And if you’re having breakfast on Sannomachi Street then you should definitely try some Hida beef at least in some way.

When it comes to Japanese beef, you’ve definitely heard of Kobe – but not Hida… This is a shame, since Hida beef is by no means lesser in quality or taste, and in Takayama, they certainly know how to impress a visitor!

Restaurants in the area offer a variety of dishes, starting from simple buns – and finishing with a variety of sushi.

But keep in mind that most shops and restaurants located in the Old Town don’t open until around 10 AM – and Sannomachi street eateries are no exception.

So if you’re an early bird you might have to plan breakfast somewhere else and visit the Old Town eateries for lunch… But be sure to check it out!

4. Try Local Food

While we’re still on the subject of food – Hida beef is not the only specialty Takayama has to offer.

Despite being a mountainous town, Takayama offers visitors a wonderful choice of fresh fish and seafood, which they receive daily from Toyama prefecture.

5. Visit Sakurayama Hachimangu Shrine

Sakurayama Hachimangu Shrine is the oldest shrine in Takayama, with its origin dating back to the 4th century.

Like most historic buildings in Takayama, this small wooden shrine has also been excellently preserved, essentially looking brand new – and carrying an atmosphere that is undeniably old.

While the shrine grounds are not as lively in winter as in autumn (the shrine is famous for its October festival), it has a different allure this time of year.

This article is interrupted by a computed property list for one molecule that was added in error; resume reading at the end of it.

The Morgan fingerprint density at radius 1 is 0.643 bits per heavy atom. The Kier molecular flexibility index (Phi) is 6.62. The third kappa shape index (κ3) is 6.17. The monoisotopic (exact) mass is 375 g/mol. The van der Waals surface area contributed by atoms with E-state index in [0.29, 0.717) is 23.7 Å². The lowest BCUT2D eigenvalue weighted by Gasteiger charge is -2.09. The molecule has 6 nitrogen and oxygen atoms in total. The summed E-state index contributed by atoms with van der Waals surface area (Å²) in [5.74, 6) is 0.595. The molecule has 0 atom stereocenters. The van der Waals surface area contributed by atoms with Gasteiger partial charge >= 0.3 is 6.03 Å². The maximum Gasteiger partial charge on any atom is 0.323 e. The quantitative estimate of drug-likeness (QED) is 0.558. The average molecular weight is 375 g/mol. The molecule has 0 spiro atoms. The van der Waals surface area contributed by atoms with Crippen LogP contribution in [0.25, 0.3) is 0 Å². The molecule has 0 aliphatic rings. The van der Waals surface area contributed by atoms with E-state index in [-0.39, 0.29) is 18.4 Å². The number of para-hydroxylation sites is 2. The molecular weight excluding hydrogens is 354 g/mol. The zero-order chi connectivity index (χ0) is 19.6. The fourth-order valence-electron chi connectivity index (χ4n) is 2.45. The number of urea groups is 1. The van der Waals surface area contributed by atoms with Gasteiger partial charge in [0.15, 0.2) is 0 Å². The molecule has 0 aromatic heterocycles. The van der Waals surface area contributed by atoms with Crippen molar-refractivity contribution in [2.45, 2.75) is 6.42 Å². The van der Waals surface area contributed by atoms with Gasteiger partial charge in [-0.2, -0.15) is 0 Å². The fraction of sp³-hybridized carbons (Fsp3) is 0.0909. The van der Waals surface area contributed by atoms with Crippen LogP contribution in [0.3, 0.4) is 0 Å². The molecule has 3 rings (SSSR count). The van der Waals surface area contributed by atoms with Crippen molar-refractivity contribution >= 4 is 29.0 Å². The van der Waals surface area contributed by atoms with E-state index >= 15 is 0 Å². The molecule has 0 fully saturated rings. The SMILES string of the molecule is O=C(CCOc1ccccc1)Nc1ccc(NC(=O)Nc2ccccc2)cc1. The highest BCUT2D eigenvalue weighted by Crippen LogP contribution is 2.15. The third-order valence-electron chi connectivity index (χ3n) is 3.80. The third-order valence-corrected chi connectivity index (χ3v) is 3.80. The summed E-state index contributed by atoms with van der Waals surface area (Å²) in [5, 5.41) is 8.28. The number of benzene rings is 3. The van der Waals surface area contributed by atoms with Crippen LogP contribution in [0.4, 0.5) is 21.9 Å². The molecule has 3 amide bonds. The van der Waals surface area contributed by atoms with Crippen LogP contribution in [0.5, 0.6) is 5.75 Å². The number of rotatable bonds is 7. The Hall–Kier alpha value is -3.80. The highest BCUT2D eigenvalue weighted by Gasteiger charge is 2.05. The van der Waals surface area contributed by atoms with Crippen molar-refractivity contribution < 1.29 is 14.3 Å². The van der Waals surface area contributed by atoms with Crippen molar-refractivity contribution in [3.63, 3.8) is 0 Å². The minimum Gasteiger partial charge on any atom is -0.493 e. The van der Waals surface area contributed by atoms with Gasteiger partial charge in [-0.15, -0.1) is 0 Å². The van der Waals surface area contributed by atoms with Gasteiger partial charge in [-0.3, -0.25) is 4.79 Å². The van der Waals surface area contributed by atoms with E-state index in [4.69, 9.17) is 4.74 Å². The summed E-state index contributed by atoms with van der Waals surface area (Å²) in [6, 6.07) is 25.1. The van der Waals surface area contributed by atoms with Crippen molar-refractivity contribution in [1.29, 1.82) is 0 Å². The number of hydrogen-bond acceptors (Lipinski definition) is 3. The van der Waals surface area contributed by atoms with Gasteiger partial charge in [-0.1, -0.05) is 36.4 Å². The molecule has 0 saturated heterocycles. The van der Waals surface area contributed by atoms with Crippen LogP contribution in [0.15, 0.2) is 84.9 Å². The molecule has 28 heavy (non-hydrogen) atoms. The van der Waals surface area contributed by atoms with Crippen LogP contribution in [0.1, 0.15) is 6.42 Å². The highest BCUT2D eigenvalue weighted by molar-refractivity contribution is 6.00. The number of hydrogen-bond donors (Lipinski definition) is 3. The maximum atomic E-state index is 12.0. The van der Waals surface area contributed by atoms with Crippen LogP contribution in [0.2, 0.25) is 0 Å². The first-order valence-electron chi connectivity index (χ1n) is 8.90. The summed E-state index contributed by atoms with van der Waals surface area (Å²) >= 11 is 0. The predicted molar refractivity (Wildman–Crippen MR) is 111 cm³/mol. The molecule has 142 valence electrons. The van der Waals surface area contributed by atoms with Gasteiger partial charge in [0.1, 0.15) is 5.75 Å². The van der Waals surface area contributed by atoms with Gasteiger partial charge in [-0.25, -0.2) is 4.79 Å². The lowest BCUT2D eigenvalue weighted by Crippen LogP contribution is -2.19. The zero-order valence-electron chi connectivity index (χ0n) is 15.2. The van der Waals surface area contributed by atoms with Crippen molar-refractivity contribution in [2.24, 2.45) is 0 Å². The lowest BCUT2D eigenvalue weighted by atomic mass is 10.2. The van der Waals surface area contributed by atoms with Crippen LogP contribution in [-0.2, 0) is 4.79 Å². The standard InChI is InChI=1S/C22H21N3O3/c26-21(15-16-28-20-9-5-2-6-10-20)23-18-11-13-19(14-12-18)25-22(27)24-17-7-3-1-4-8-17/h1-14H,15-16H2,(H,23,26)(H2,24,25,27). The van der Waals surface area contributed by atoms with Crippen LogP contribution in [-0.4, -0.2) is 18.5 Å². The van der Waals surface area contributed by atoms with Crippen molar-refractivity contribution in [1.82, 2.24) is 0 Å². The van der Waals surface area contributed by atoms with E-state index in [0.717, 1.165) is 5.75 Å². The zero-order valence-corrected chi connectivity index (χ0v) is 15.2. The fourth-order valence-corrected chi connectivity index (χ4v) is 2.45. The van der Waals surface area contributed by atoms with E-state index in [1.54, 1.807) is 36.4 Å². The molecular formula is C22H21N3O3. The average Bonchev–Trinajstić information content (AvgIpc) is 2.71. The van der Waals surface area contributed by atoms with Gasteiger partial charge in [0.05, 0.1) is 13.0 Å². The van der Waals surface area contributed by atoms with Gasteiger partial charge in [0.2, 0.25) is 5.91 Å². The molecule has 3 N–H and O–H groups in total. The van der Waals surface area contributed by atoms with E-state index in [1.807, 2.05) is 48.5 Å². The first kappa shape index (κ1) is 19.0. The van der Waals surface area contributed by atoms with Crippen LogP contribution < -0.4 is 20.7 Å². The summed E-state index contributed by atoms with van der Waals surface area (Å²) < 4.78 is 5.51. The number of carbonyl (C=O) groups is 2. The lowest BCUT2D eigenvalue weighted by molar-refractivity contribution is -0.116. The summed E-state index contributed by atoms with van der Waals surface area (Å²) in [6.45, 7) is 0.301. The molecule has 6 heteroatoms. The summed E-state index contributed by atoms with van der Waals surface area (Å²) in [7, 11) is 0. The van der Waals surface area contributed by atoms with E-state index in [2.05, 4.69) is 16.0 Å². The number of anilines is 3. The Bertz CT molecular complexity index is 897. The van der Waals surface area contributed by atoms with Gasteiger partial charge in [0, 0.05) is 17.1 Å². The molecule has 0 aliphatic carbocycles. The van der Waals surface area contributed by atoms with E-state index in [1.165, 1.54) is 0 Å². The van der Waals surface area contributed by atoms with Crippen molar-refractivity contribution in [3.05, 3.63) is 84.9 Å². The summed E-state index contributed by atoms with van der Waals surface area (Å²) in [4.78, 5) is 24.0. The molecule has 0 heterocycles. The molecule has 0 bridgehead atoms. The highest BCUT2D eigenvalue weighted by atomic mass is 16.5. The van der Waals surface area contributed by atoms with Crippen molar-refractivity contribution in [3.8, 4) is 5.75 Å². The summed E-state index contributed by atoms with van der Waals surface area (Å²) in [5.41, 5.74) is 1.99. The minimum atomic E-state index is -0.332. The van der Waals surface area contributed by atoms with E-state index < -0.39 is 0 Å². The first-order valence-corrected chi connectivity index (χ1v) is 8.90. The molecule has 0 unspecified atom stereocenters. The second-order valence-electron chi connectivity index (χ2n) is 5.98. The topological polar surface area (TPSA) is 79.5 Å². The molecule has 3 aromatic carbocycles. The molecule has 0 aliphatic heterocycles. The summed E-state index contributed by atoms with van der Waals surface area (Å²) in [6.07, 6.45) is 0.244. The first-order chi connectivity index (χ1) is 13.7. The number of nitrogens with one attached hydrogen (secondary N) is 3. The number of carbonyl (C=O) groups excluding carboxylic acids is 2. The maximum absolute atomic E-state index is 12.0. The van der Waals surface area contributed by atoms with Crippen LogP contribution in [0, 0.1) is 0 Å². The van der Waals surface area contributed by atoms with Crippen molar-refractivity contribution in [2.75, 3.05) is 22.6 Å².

Try to visit the shrine after it has just snowed – the picture of the small shrine covered in snow and surrounded by giant trees (also covered in snow), is nothing short of magical.

If shrines are your thing, check out my post on what makes Kyoto so special here.

6. Visit Matsuri no Mori Museum

I’m of opinion that if you spend a couple of days in a town or a city, you should find time to visit at least one museum or historical site to fully understand what the area is all about.

In Takayama that museum would be Matsuri no Mori.

Matsuri no Mori is translated as Festival Forest in English (Matsuri – Festival, Mori – Forest) and it’s all about teaching the visitors about the famed Takayama festival.

Which makes it a must-see for all, but especially those who visit in winter, as it’s the only way to experience the Festival when the previous one has already long passed and the next one won’t be happening until spring.

The main exhibition space is located underground. This space houses eleven festival floats akin to those used during the actual festival – only smaller, about a third of their size.

For those who are more interested in the elaborated designs of the famed floats, there are exact replicas as well – offering a good look at famed Karakuri dolls: marionettes that play a key role during the Takayama Festival.

But the most impressive display in the museum is the drums. The taiko drums of the museum are said to be the largest drums in the world.

The marionettes in the museum are machine-operated (unlike the actual festival when that job falls to professional puppeteers) and you can even attend a show with them if you’re interested (during the show you’ll be able to see them play the giant taiko drums).